BAMA Players Competing for NOTs
Scoring on defense and special teams has become contagious, competitive and progressively more efficient. Back when Alabama played Ole Miss in mid-September, which started this trend of non-offensive touchdowns, you could turn on the tape of defensive end Jonathan Allen’s long run into the end zone and find a few guys who weren’t blocking.
But fast-forward to the Arkansas game last week, and look at what happened when Minkah Fitzpatrick picked off Austin Allen in the end zone. It looked like a spot for a safe touchback, but Jackson spun his head around, saw a crease and tapped on Fitzpatrick’s shoulder to bring the ball out. A caravan formed immediately in front of Fitzpatrick with Jackson, Hamilton and Ryan Anderson all blocking ahead of him. Jackson ran with Fitzpatrick for 65 yards before throwing the final block on Allen that allowed for the touchdown.
Nick Saban seems to have realized his team’s potential for NOTs as early as Marlon Humphrey’s interception return for a touchdown against Southern Cal in the opener, stating afterword, “It’s something that we work on. Turnovers are a big part of what we work on – not only getting the turnover but returning it, how to block them. That’s something that has been very beneficial to us. … We want to continue to get those things and get the turnovers. That’s where it starts – and if we can finish them, great. If we can do it on special teams, I think it’s a huge advantage.”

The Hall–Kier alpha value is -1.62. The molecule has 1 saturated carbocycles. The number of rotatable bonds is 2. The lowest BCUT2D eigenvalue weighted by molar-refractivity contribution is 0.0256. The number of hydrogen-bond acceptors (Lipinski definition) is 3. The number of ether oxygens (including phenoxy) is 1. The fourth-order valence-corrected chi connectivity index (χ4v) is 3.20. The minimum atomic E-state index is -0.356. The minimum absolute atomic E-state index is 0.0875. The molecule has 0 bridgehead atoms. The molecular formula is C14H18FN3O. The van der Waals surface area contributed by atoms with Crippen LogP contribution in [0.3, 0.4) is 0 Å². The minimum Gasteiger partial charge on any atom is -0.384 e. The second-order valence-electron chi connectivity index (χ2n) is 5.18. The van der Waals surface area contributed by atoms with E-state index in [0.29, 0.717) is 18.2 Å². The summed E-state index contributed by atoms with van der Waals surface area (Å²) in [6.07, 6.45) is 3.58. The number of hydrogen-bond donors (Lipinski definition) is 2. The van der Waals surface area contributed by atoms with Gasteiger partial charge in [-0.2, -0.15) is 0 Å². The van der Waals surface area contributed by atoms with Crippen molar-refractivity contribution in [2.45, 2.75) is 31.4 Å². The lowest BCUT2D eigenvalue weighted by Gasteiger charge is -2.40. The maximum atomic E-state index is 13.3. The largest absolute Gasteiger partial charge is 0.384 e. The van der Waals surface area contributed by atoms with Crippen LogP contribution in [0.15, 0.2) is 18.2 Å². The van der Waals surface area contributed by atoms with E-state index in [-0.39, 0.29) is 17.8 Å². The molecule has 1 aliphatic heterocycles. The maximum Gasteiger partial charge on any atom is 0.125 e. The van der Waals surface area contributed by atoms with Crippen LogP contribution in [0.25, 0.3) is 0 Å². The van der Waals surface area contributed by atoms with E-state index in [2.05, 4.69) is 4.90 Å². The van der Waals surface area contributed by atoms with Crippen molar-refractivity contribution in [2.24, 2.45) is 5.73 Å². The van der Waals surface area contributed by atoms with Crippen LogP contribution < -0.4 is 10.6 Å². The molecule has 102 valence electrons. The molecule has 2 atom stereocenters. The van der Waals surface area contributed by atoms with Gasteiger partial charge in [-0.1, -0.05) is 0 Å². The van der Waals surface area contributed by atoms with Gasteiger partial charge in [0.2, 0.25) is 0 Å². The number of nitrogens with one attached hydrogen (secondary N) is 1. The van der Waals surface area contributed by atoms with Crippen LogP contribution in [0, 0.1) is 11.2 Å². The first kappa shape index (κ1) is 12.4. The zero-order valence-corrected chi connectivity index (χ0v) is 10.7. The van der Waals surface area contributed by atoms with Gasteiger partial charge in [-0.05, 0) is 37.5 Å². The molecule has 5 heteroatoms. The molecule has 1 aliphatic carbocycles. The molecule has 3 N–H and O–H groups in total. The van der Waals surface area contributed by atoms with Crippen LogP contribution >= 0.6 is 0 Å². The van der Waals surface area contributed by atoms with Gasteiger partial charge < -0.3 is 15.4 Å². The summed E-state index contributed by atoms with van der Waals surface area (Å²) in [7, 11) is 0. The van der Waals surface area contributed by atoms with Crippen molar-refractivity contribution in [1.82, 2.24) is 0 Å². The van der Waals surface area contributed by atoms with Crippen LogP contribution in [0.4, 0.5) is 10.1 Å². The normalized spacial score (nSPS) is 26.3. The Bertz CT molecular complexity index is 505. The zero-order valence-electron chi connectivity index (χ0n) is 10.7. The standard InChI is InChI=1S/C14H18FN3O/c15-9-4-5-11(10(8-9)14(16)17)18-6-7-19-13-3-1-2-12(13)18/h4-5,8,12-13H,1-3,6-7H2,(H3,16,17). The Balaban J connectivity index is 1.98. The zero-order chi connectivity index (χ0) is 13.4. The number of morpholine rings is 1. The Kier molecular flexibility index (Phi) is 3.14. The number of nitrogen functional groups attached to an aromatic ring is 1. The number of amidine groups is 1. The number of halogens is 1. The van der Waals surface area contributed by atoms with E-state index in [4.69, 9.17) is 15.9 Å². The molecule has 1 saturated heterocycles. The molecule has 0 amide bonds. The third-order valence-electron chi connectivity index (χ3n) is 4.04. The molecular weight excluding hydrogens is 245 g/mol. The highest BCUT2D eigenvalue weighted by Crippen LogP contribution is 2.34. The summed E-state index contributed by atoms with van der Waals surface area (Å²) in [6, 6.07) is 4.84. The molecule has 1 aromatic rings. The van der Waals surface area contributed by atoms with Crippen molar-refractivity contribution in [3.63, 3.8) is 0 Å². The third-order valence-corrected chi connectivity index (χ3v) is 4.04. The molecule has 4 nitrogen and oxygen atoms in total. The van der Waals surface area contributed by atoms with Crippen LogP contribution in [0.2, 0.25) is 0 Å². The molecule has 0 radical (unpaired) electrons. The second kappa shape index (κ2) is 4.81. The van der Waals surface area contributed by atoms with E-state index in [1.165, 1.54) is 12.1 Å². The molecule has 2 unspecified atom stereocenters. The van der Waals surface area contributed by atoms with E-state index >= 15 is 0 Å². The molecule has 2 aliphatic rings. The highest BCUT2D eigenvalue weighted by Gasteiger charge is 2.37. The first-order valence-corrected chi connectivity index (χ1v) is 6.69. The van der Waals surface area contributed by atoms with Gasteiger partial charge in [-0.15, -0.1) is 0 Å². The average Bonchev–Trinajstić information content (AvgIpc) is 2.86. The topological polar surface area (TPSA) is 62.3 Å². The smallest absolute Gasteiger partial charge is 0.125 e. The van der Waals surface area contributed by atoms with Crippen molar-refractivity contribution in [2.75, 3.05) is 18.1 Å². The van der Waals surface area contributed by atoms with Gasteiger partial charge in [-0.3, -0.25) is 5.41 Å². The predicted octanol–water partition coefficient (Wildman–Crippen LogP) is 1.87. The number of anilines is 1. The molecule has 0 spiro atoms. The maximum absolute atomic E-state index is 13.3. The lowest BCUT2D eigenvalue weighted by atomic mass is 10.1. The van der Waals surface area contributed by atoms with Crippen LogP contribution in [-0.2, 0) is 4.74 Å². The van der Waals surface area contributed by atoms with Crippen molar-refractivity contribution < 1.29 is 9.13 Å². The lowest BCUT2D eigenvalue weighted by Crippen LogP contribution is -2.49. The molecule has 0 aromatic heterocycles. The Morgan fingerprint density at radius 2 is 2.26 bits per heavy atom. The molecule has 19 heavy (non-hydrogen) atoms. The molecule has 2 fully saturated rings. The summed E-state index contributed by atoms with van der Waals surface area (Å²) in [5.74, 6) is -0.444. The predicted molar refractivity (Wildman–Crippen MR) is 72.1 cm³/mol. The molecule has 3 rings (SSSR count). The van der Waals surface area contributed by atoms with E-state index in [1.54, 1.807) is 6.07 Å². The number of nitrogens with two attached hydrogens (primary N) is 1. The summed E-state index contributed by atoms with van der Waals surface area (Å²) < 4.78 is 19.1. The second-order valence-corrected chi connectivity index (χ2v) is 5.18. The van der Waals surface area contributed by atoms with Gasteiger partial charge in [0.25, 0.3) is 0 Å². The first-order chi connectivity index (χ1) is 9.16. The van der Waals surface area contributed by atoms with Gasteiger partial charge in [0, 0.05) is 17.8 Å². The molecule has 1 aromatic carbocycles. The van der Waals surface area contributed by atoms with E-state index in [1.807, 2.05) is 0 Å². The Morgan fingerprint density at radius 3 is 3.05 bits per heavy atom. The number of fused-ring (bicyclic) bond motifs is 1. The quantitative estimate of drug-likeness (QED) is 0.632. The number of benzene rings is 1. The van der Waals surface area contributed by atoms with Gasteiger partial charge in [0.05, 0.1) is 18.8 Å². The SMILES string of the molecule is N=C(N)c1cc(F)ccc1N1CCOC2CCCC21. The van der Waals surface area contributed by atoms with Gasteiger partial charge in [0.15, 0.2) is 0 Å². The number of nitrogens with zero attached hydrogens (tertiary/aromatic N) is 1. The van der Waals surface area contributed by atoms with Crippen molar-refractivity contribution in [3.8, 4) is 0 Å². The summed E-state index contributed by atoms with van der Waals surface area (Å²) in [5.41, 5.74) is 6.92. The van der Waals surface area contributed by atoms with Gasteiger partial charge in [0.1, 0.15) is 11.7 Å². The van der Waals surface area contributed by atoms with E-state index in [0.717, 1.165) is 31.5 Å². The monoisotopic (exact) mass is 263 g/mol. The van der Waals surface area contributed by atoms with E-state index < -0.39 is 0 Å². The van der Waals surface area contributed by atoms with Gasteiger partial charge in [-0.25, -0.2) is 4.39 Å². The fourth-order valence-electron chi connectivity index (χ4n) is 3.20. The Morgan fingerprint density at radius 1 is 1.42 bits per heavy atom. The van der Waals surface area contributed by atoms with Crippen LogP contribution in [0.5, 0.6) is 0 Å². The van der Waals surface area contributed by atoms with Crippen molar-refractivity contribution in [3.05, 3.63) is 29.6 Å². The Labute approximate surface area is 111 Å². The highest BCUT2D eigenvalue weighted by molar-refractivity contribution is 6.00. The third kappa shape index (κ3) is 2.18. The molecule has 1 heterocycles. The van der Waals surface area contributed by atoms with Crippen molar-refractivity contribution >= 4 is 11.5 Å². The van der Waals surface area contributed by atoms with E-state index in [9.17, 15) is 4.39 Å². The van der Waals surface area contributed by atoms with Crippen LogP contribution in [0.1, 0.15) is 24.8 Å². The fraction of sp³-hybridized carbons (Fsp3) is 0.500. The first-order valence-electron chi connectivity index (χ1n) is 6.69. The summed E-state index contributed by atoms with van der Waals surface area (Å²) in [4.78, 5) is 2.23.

In other words, these touchdowns aren’t lucky breaks. When it comes to a forced fumble, for example, linebacker Rashaan Evans says it is relatively simple,
“The key to forcing a fumble is really just to go after the ball as many times as possible and hopefully you’ll get it out.” Nick Saban said his defense emphasizes trying to strip the ball, “It’s a point of emphasis and when players start to get them, (the others) start to think, ‘I’m going to get me one’.’’
Impact of NOTs on the Offense
And while all these NOTs certainly ignite the defense, the most significant effect is probably on the offense. Knowing the defense and special teams are most likely going to put up points, there is less pressure on true freshman quarterback Jalen Hurts and the rest of the offense — including offensive coordinator Lane Kiffin. Kiffin is able to explore more of the playbook and take more chances that keep the opposing defense off balance since he knows he’s always got a major cushion.
“Man, I don’t like blocking, I’m going to tell you that,” outside linebacker Ryan Anderson joked recently. “I really don’t like running way down the field. Like when Minkah (Fitzpatrick) caught that 100-yard pick (against Arkansas), I was trying to tell him stay in (the end zone instead of running it out). I was tired.”
Dating to last season’s College Football Playoff semifinal rout of Michigan State, Alabama has scored a non-offensive touchdown in nine consecutive games; the Tide has an incredible 21 TDs in its past 18 games overall.